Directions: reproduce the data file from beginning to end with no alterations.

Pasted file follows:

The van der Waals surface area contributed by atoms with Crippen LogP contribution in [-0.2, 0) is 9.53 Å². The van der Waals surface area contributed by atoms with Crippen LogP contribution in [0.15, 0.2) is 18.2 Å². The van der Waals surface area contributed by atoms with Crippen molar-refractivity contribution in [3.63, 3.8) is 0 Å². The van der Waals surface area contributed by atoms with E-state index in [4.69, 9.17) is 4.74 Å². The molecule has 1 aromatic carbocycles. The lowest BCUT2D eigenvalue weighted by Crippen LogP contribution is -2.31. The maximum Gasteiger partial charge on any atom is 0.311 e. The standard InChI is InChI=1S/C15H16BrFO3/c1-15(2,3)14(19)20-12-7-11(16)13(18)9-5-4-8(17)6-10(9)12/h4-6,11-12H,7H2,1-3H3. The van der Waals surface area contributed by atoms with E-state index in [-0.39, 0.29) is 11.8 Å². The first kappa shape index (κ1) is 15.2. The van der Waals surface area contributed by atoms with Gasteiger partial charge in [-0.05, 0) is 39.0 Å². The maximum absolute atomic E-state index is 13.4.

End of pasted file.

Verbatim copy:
The van der Waals surface area contributed by atoms with Crippen LogP contribution in [-0.2, 0) is 9.53 Å². The van der Waals surface area contributed by atoms with Crippen LogP contribution in [0.15, 0.2) is 18.2 Å². The van der Waals surface area contributed by atoms with Crippen molar-refractivity contribution in [3.63, 3.8) is 0 Å². The van der Waals surface area contributed by atoms with E-state index in [4.69, 9.17) is 4.74 Å². The molecule has 1 aromatic carbocycles. The lowest BCUT2D eigenvalue weighted by Crippen LogP contribution is -2.31. The maximum Gasteiger partial charge on any atom is 0.311 e. The standard InChI is InChI=1S/C15H16BrFO3/c1-15(2,3)14(19)20-12-7-11(16)13(18)9-5-4-8(17)6-10(9)12/h4-6,11-12H,7H2,1-3H3. The van der Waals surface area contributed by atoms with E-state index in [-0.39, 0.29) is 11.8 Å². The first kappa shape index (κ1) is 15.2. The van der Waals surface area contributed by atoms with Gasteiger partial charge in [-0.05, 0) is 39.0 Å². The maximum absolute atomic E-state index is 13.4.